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United States Surety Co. v. Stevens Family Limited Partnership

United States District Court, N.D. Illinois, Eastern Division

March 7, 2014




Defendants' Second Motion to Compel [dkt 74] is before the court. This opinion rules on one document defendants seek to compel - a document plaintiff purportedly received in a mediation. For the reasons set out below, the motion to compel production of that document is denied. Rulings with respect to the remaining contested documents will follow shortly.


The background of Defendants' Second Motion to Compel was set out in this court's earlier order. (Order, Feb. 14, 2014.) [Dkt 89.] In response to that order, plaintiff United States Surety Company ("Surety") filed a supplemental memorandum (Pl.'s Suppl. Mem. [dkt 93]), and defendants filed a sur-reply (Defs.' Suppl. Mem. [dkt 95]).

The dispute on the motion has been narrowed somewhat by those filings. Defendants no longer seek the document in category 2, that is, the indemnity agreement with prior owners. (Defs.' Suppl. Mem. at 2.) The other documents, however, remain contested.

Notwithstanding the caution in the earlier order that the supplemental memorandum would be Surety's "last opportunity" to support its claims of privilege or work product protection with factual evidence or authority (Order, Feb. 14, 2014, at 7), Surety has submitted no additional factual material to support its claims. The only evidence Surety has submitted in connection with the motion consists of the affidavit of Joe Bagwell described in the earlier order ( id. at 5), and the affidavit of Emily Brennan, Surety's Bond Claim Director, stating that the descriptions on the Supplemental Log are correct (Pl.'s Resp. Mot., Ex. E) [dkt 81].

Applicable Law

"[S]tate law governs privilege regarding a claim or defense for which state law supplies the rule of decision." Fed.R.Evid. 501. The District Judge has found that California law "provides the substantive rules of decision between the litigants" under the indemnity agreement. (Order, Mar. 5, 2014, at 2 [dkt 96]; see also Order, Nov. 26, 2012, at 5 [dkt 40].) In its discussion of choice of law regarding its claim of attorney-client privilege, Surety acknowledges that California substantive law applies. (Pl.'s Suppl. Mem. at 5 n. 1.) Nevertheless, it asserts that Illinois law governs its claim of attorney-client privilege because "a district court sitting in diversity applies the law of the state in which it sits regarding privilege." ( Id. at 2.) Defendants discuss only Illinois law.

Issues of privilege are substantive. Bell Microproducts, Inc. v. Relational Funding Corp., No. 02 C 329, 2002 WL 31133195 at *3-4 (N.D. Ill. Sept. 25, 2002); see also In re Yasmin and Yaz (Drospirenone) Mktg., Sales Prac. & Prod. Liab. Litig., No. 3:09-MD-02100-DRH-PMF, MDL 2100, 2011 WL 1375011 at *2-3, 6 (S.D. Ill. Apr. 12, 2011) (stating that "the rationale underlying Rule 501 and its congressional history... emphasize the view that privilege law is substantive"). Thus, when a "contract specifies the application of another state's (say California's) law, " the court must "honor[] the contractual provision that looks to substantive California law" if that law "would be chosen under the choice-of-law rules used by the state where the court sits." Bell Microproducts, 2002 WL 31133195 at *4.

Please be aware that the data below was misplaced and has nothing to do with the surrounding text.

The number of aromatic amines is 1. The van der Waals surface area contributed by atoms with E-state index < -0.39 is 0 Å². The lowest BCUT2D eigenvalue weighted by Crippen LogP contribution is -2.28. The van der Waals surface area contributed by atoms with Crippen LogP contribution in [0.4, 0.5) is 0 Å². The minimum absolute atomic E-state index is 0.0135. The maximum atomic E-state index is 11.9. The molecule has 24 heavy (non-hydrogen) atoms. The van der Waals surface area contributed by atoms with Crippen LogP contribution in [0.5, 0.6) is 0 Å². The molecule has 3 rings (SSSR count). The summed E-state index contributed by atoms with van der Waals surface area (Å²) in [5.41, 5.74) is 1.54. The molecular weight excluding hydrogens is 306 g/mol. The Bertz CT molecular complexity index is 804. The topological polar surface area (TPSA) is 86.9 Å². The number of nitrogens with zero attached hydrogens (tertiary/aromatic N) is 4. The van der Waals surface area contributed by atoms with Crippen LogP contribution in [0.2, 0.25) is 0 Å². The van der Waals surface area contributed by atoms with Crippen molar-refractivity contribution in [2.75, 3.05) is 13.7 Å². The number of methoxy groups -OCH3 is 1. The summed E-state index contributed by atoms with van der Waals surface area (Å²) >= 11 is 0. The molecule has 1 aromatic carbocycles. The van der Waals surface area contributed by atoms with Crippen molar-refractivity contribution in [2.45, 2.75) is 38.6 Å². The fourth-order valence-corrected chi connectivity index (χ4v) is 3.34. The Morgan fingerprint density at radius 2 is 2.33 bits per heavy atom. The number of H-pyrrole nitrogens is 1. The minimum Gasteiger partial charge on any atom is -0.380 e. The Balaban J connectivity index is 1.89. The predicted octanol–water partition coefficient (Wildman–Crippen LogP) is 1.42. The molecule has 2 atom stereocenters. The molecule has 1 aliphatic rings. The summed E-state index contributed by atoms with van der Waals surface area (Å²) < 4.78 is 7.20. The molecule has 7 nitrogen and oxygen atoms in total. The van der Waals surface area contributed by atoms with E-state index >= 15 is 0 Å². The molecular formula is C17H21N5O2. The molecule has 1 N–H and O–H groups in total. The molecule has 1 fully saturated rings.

Surety cites Abbott Laboratories v. Alpha Therapeutic Corp., 200 F.R.D. 401, 404 (N.D. Ill. 2001), to support its position that Rule 501 requires the application of the forum state's law of privilege notwithstanding the application of a different state's substantive law to the claim itself. (Pl.'s Suppl. Mem. at 2.) This court, however, agrees with the analysis in Bell Microproducts. That decision characterized the holding in Abbott as "analytically questionable" under Rule 501 because privilege rules are generally viewed as substantive, not procedural, and because "Illinois itself calls for California law to provide the rules of decision where the parties' contract so specifies." See Bell Microproducts, 2002 WL 31133195 at *4 (emphasis in original). Logic also suggests that the reference in Rule 501 to the "state law [that] governs privilege" and the "state law [that] supplies the rule of decision" means the same state. Once the court has, by applying appropriate choice of law principles, determined the substantive law applicable to a claim based on state law, the privilege issues are determined by that same state's law. Accordingly, the law of California - not Illinois - governs plaintiff's claim of attorney-client privilege.[1]


The first document on Surety's Supplemental Log consists of five pages (bates nos. 1760-64) described on the log as "Attorney Work Product received from BE&K at Mediation." (Pl.'s Resp., Ex. E at 1.) The document is entitled "UNC Dental Sciences-ASTC Default/Timeline of Relevant Events /9/11/2012."[2] Its first page bears a handwritten notation, "Rec'd from BE&K Mediation 9/11/12, " and subsequent pages bear a few other short handwritten notations. There are three pages of a timeline of events regarding ASTC's default on the Dental Science Building work, and a calculation of what appears to be BE&K's claim. On each page appears: "For Settlement Purposes Only."